Also at the rally was Former Olympic swimmer Sharron Davies, who, tweeted: “I have nothing against anyone who wishes 2be transgender. However, I believe there is a fundamental difference between the binary sex u r born with & the gender u may identify as … To protect women’s sport, those with a male sex advantage should not be able 2compete in women’s sport [sic].”

Former Wimbledon champion Martina Navratilova, who has criticised Australian tennis champion Margaret Court for her views on marriage and LGBT sex/relationships education in schools, has been reported as tweeting: “You can’t just proclaim yourself female and be able to compete against women.”

The question is, “what is a ‘woman’?” There is a difference of opinion and the divide seems to be between, on the one hand, biological women who actually experience the denial of their sex-based rights in having to share toilets, change rooms and sporting competitions with biological males who identify as women; and, on the other hand, those people who are more focused on the ideology of transgender activism and insisting that gender is a matter of how a person feels.

For example, Melbourne University’s “women’s room” is described on its website as “an autonomous place where women can feel comfortable and safe to be themselves without having to share the space with men or undergo male scrutiny”. But it also says: “All women are welcomed and valued in this space, including trans women.”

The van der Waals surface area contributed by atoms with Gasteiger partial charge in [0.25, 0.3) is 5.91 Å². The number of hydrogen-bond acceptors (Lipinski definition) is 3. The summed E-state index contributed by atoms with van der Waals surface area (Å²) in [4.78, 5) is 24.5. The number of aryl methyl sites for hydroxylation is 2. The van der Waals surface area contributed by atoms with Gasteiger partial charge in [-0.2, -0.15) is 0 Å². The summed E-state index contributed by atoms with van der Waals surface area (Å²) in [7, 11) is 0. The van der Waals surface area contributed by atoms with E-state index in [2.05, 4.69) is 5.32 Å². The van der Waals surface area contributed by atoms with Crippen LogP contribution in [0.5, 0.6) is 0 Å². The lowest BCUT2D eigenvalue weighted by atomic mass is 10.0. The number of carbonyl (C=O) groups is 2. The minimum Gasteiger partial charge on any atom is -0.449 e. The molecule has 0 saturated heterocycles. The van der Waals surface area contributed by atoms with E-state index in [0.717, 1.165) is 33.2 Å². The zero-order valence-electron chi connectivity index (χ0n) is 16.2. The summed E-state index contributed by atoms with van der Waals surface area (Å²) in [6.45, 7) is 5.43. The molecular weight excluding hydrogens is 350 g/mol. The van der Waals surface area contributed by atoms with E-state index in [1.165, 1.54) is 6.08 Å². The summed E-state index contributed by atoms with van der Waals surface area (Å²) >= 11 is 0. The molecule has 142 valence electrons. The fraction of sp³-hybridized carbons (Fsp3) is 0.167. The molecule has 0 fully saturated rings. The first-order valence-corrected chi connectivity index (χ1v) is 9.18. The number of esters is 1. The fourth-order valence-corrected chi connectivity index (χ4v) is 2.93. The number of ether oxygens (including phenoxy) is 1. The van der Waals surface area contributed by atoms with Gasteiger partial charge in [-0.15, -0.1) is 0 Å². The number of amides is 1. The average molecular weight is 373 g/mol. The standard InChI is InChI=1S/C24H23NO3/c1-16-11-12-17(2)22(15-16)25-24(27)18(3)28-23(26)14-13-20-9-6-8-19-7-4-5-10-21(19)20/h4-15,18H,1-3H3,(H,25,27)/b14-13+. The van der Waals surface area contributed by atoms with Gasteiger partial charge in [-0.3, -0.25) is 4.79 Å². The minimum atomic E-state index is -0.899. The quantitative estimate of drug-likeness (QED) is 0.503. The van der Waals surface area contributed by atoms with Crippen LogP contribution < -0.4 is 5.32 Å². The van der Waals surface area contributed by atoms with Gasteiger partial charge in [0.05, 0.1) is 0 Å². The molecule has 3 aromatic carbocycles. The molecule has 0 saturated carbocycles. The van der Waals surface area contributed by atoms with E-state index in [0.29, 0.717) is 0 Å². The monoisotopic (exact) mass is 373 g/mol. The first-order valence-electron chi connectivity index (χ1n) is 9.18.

The Australian Academy of Science’s 10-year Women in STEM plan for nurturing women and girls in science, technology, engineering and mathematics says “woman” means: “Anyone who identifies as a woman, including … transgender … persons who identify as a woman (or girl).”

Is this more ideologically correct than realistically directed to providing for women’s support?

Is that fundamental question, “what is a ‘woman’?” to be determined by legal definition of “gender identity” based on fluid gender theory or by the scientific reality of biological sex?

Perhaps there are biological men who don’t mind a biological woman who identifies as a man accessing their private spaces or competing against them in sport. But, then, perhaps they don’t have as much to lose. They wouldn’t feel physically threatened by a woman using their toilets or change rooms or feel that they just can’t win against them in sporting competitions.

And what about lesbians, who are biological women, being criticised for expressing reluctance to date men who identify as women?

Denial of biological sex also puts at risk vulnerable children and young people, who are presenting in alarmingly increasing numbers for gender transitioning.

Legally created transgender rights do not just compete with but supplant the inherent sex-based rights of women and girls and encourage gender transitioning with the attendant risks especially for minors. An inquiry into the laws creating this situation and into the transitioning of minors is urgently needed.

All you need to know about
the wider impact of transgenderism on society.
TRANSGENDER: one shade of grey, 353pp, $39.99